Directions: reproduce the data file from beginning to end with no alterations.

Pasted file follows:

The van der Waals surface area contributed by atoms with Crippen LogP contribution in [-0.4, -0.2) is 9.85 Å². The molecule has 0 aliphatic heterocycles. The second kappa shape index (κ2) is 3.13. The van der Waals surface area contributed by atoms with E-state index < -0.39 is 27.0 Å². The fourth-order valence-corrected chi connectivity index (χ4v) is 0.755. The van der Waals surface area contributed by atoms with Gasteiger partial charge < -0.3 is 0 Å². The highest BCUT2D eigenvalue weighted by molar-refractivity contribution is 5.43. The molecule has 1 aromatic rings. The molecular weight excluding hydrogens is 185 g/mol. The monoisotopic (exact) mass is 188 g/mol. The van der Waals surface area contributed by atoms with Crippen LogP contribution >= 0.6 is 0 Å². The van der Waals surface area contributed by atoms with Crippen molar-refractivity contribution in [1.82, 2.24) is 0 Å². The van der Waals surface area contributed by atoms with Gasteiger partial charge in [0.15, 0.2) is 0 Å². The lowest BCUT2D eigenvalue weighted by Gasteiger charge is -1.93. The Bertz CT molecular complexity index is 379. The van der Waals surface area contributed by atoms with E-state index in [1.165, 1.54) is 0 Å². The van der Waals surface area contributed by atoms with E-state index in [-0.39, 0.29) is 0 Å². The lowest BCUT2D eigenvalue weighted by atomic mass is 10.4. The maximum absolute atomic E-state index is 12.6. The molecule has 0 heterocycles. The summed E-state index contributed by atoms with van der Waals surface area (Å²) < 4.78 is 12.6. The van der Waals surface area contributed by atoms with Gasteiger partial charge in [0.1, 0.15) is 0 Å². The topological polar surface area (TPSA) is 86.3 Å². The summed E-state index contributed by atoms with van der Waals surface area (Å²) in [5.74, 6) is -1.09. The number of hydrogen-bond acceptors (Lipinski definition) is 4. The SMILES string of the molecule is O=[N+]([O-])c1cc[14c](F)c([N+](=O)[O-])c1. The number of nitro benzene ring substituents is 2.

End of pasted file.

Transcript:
The van der Waals surface area contributed by atoms with Crippen LogP contribution in [-0.4, -0.2) is 9.85 Å². The molecule has 0 aliphatic heterocycles. The second kappa shape index (κ2) is 3.13. The van der Waals surface area contributed by atoms with E-state index < -0.39 is 27.0 Å². The fourth-order valence-corrected chi connectivity index (χ4v) is 0.755. The van der Waals surface area contributed by atoms with Gasteiger partial charge < -0.3 is 0 Å². The highest BCUT2D eigenvalue weighted by molar-refractivity contribution is 5.43. The molecule has 1 aromatic rings. The molecular weight excluding hydrogens is 185 g/mol. The monoisotopic (exact) mass is 188 g/mol. The van der Waals surface area contributed by atoms with Crippen LogP contribution >= 0.6 is 0 Å². The van der Waals surface area contributed by atoms with Crippen molar-refractivity contribution in [1.82, 2.24) is 0 Å². The van der Waals surface area contributed by atoms with Gasteiger partial charge in [0.15, 0.2) is 0 Å². The lowest BCUT2D eigenvalue weighted by Gasteiger charge is -1.93. The Bertz CT molecular complexity index is 379. The van der Waals surface area contributed by atoms with E-state index in [1.165, 1.54) is 0 Å². The van der Waals surface area contributed by atoms with E-state index in [-0.39, 0.29) is 0 Å². The lowest BCUT2D eigenvalue weighted by atomic mass is 10.4. The maximum absolute atomic E-state index is 12.6. The molecule has 0 heterocycles. The summed E-state index contributed by atoms with van der Waals surface area (Å²) < 4.78 is 12.6. The van der Waals surface area contributed by atoms with Gasteiger partial charge in [0.1, 0.15) is 0 Å². The topological polar surface area (TPSA) is 86.3 Å². The summed E-state index contributed by atoms with van der Waals surface area (Å²) in [5.74, 6) is -1.09. The number of hydrogen-bond acceptors (Lipinski definition) is 4. The SMILES string of the molecule is O=[N+]([O-])c1cc[14c](F)c([N+](=O)[O-])c1. The number of nitro benzene ring substituents is 2.